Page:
I reached our bikes. The young pair dabbed lace-edged handkerchiefs to their flushed faces, wiping away perspiration. I noted that the fellow was around, 17, my brother John’s age. I couldn’t help thinking he’d jumped out of an historical novel, like the one I was reading about the 17th Century and imagined the sultry brooding hero to be, especially with his dark wavy locks. He glanced up at me with his engaging ocean blue eyes, then returned his handkerchief to a pocket on the inside of his royal blue waistcoat. The girl was about my age, maybe 11 or 12, she was tall and flat-chested with a Latin look about her. Brother and sister, I assumed.
‘What’s with the fancy dress?’ I pointed at their layers of white puffy sleeves, his black baggy trousers and her velvet tunic dress flowing over wads of petticoats. ‘Gee, you must be hot!’
The young man gazed at me blankly, while the girl fiddled with a pendant she wore around her neck.
‘Hey, why don’t you strip off and come for a swim? It’s boiling! Must be a hundred degrees!’ I gestured to the water.
The lad smiled at me. The girl examined her medallion and spoke to the fellow in a foreign language. He pulled out of his vest pocket, what looked like to me, a small booklet, and began staring at the cover while stroking it with his thumb. A strange thing to do to a language dictionary, I thought.
I did not know many foreign languages. I knew a smattering of French and bits of German. As the girl bantered with her companion, I ascertained that the language was more German than French. My mother and grandmother had taught me German, so I took a breath and launched into that Teutonic tongue.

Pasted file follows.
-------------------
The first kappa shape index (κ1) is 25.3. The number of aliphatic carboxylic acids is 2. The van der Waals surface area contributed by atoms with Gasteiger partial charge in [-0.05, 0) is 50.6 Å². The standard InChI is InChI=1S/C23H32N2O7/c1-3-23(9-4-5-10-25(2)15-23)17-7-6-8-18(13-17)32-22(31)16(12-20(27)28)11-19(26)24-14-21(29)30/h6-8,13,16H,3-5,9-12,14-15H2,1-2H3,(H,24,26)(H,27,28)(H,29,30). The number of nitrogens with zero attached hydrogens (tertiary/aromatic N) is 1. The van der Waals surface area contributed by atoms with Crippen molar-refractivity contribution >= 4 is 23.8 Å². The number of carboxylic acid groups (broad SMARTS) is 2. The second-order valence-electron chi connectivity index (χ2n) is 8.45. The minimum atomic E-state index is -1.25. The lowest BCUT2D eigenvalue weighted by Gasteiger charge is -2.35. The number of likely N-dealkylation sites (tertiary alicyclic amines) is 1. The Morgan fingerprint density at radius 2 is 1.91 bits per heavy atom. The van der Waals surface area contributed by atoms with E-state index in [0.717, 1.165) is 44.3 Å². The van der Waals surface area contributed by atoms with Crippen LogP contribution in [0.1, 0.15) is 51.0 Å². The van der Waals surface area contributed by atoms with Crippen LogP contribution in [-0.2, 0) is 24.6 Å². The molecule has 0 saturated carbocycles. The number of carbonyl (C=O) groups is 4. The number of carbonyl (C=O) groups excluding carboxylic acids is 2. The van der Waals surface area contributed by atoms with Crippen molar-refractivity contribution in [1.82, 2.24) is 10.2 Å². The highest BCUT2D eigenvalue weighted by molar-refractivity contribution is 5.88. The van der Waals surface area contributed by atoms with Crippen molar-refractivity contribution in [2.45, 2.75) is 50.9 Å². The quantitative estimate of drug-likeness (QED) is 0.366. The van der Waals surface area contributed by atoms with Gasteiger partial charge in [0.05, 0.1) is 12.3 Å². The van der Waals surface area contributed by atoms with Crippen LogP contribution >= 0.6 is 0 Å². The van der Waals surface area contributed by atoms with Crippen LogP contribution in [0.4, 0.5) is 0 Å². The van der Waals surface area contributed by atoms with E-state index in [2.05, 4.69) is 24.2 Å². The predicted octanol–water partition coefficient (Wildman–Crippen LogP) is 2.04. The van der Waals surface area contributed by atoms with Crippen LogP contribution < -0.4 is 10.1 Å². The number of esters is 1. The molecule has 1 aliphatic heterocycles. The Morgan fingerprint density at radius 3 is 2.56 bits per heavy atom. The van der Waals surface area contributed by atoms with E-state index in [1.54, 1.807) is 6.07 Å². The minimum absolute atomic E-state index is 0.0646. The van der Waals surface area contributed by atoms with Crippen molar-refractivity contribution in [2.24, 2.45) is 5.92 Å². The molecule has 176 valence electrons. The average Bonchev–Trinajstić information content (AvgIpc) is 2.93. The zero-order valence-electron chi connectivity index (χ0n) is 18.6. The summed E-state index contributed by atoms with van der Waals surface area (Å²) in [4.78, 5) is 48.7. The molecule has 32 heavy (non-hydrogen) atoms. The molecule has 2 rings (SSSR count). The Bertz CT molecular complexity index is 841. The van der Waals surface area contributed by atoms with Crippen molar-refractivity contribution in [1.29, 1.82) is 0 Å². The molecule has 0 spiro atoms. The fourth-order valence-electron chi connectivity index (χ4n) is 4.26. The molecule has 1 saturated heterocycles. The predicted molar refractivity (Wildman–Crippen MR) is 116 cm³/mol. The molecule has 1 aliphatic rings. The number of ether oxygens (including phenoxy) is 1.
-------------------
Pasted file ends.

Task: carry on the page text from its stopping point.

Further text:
‘Guten tag.’ I greeted them loudly. I liked to show off how clever I was. ‘Es ist sehr heiss. Du bist heiss?’ I really had no idea what I was really saying.
The girl pointed at the “dictionary”, then burst out laughing.
‘Musse du schvimmen.’ I fumbled on in muddled pigeon-German, miming a swimming motion and pointing to the water.
Both laughed. They clutched onto each other, their eyes glistening.
‘Verstehe nicht?’ I put my hands on my hips and glared at them. ‘Du bist—du bist…’ I rummaged around my mind for the right words that Grandma would have used in the situation.
‘Crikey! You speak our lingo!’ the girl exclaimed. The young man chuckled, and uttering incomprehensible German, he nudged the girl.
‘What? But—you speak—English?’ I stammered.
They again stared at me blankly. I peered at the small book that the brother cradled as if it held magical powers. Curious, I stepped closer. ‘Sprechen Sie English? Deutsch?’ Rounding the bikes, I reached out for the book.
‘Nay! No!’ the lad cried. He drew the book to his chest and reeled away from me.
‘Was ist das?’ I pointed at the book.
‘Nothing. Only a thing! Cor! You’re a sticky-beak, aren’t-ya!’ The girl spouted forth in perfect Australian. She clutched her pendant close to her thin body.
[to be continued…]
© Lee-Anne Marie Kling 2019
Feature Painting © Somerton Beach Sunset © L.M. Kling 2017